CFAES Give Today
Ohio 4-H Youth Development

Ohio State University Extension


4-H teens immerse themselves in Puerto Rican culture

4-H'ers preparing to pick coffee cherries at Castañer Supremo.

Ohio 4-H members had a once in a lifetime experience in November as they traveled to Puerto Rico to participate in the Ohio 4-H Cultural Immersion Project. During this eight-day service-learning trip teens built multicultural skills and developed a greater understanding of the diverse world we live in, all while exploring the beauty of Puerto Rico.

While hiking, the group discovered the beauty of the island as they explored mountains, swimming holes, and waterfalls around the small central mountain village of Castañer. These hikes also proved to be a great bonding experience for the teens. “We rappelled down a cliff during one of the hikes and got to hold the 4-H members in front of a waterfall while on a hike near Castañer.ropes for each other, so that was a big trust-building opportunity,” said River Demmy-Stover, a Greene County 4-H member.

For the first time, music and cultural education sessions were added to the trip’s itinerary. “We learned how to play the drums and were taught some traditional songs and dances. The instructors also explained the cultural significance behind the music,” said Ross County 4-H member Ava Palmer. “The music workshops were a highlight for me,” said Demmy-Stover. “I’m a Youth spent time learning about traditional Puerto Rican music and dance.musician, so it was really interesting to see how the Puerto Rican music and culture influence each other.”

The group was also invited to tour Castañer Supremo, a coffee processing farm owned by former Puerto Rican 4-H’er Pedro Bengochea. “We picked the coffee cherries and learned how to shell them to get coffee beans,” said Palmer. “Then while our coffee beans were roasting, Pedro shared his 4-H story with us.” Bengochea is A 4-H member showing off her basket of coffee beans with Pedro Bengochea, owner of Castañer Supremo.grateful for his 4-H experiences and proudly wears a sewn-in 4-H patch on his handmade “coffee sack” blazer.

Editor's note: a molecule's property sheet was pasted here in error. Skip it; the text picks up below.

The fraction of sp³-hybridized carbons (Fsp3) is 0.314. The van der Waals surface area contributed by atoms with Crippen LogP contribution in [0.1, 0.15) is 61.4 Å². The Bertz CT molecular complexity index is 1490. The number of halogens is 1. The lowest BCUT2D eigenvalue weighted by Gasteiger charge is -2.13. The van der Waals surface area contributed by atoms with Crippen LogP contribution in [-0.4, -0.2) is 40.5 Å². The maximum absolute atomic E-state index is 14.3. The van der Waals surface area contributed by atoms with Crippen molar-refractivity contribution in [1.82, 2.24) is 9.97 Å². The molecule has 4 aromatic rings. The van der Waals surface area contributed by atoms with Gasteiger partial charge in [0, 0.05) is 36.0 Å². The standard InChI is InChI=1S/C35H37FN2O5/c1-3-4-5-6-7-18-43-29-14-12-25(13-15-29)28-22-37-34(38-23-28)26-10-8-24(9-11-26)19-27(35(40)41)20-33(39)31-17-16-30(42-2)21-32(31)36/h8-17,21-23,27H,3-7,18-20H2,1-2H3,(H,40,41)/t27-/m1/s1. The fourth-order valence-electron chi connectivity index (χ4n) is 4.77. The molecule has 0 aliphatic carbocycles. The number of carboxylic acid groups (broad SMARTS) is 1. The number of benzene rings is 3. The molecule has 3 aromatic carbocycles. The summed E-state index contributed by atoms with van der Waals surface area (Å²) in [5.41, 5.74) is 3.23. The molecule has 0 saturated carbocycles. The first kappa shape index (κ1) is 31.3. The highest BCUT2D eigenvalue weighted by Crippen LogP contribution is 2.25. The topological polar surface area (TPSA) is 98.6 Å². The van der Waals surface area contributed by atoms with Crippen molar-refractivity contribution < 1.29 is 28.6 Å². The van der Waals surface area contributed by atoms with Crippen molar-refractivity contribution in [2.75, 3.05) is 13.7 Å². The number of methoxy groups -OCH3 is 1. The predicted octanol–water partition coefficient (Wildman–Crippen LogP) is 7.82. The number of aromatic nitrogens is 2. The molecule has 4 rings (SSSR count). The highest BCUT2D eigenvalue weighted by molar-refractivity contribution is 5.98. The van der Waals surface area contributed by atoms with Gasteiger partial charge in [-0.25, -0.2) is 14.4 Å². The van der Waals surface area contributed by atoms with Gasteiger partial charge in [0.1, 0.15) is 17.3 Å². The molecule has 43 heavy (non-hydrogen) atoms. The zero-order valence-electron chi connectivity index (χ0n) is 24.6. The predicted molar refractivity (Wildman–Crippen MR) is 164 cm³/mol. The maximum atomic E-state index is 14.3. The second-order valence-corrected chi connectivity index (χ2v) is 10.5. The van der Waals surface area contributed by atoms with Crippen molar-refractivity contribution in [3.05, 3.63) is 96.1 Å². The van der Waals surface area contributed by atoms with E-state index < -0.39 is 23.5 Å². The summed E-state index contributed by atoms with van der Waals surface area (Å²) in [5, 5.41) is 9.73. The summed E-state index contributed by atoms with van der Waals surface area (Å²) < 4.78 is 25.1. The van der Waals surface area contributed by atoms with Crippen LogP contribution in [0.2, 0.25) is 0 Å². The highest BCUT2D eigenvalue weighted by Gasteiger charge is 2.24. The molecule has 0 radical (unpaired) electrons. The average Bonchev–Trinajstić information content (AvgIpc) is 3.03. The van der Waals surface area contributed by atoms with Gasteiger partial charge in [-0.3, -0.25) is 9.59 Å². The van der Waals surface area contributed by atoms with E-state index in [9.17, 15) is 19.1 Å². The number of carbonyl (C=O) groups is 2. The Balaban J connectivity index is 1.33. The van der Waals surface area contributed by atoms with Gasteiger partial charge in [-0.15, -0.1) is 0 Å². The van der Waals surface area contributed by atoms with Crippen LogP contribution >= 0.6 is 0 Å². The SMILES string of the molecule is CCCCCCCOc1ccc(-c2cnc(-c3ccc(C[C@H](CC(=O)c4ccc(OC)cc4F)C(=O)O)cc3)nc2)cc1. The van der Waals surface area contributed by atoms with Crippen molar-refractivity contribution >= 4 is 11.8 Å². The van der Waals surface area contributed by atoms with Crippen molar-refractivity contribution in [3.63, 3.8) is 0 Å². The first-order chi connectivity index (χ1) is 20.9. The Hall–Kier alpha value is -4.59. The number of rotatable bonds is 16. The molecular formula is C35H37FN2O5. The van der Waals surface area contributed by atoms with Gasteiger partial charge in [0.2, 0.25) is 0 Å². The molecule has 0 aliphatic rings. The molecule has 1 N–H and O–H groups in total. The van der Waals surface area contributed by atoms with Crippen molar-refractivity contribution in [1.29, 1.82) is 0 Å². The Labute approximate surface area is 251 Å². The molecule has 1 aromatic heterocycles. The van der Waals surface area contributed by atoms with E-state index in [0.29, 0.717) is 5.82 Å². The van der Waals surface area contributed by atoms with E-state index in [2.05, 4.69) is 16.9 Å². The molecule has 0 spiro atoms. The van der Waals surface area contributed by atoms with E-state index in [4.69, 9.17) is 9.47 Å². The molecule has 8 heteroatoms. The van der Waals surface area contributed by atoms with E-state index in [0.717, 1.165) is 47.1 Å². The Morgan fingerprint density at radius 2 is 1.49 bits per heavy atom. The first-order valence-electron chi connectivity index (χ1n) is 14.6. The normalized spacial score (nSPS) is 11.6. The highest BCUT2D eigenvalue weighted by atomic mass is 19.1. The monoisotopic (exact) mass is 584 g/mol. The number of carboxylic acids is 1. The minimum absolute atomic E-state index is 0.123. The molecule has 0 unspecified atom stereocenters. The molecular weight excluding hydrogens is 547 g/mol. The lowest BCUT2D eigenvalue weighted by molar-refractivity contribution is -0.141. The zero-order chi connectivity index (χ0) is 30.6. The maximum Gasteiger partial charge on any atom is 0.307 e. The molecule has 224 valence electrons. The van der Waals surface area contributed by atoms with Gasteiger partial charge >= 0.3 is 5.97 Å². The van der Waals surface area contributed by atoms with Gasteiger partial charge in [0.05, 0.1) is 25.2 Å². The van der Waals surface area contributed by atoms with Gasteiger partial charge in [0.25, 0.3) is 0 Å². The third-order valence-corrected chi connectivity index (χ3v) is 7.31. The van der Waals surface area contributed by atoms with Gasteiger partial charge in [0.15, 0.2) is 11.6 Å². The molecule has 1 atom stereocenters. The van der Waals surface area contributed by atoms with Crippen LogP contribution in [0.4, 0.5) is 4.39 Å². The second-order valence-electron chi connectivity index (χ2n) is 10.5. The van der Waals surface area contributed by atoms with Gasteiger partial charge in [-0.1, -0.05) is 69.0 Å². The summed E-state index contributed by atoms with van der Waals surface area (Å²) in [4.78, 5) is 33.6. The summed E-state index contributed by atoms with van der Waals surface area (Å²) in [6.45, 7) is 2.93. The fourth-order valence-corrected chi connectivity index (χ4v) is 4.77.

Getting to know the people in the community of Castañer proved to be one of the biggest highlights of the trip. “We spent Thanksgiving with a family in Castañer and learned about their lives. This was the first time I’d been away from my family for a holiday, so it was nice to still have that homey feeling despite being somewhere completely new,” said Palmer. Throughout the week 4-H members were also encouraged to step outside of their comfort zones as they participated in Amazing Race-style challenges in the community.

“Everyone was kind and welcoming even though there was a language barrier,” said Demmy-Stover. “Most of the people we met didn’t know perfect The group enjoying dinner with a family in Castañer on Thanksgiving.English, and we didn’t know perfect Spanish, but we realized that if we put the effort in and tried our best to communicate, people would typically reciprocate.”

The trip included another first, as six 4-H’ers from Minnesota joined the ten Ohio teens in Puerto Rico. “Our groups meshed really well and quickly became friends,” said Crystal Reith, extension educator for 4-H in Cottonwood County, Minnesota. “They not only gained a better understanding of Puerto Rican culture but made lifelong connections with Youth debriefing their day with one another and discussing their experiences.youth from a different state and U.S. territory.”

Sierra Baca, extension educator for 4-H in Medina County and Steve Brady, extension educator for 4-H in Warren County, were the trip leaders. Brady developed and organized the first 4-H Cultural Immersion experience in 2015 and continues to be impressed by the teens’ willingness to embrace the experience. “Sometimes the interactions and activities were uncomfortable, and youth were unsure of what to do, but in the end, they really immersed themselves in the culture,” he said. Opportunities for reflection and discussion each evening also helped them process their experiences and 4-H'ers and chaperones posing for a photo in front of the "Castañer" sign.encouraged them to support one another in understanding the cultural differences they encountered.

“This was such an eye-opening experience,” said Palmer. “It was easily the best trip I’ve been on and such a great way to explore a new place and learn about different cultures.”

If you would like to learn more about Ohio 4-H domestic and international Immersion programs, contact Steve Brady at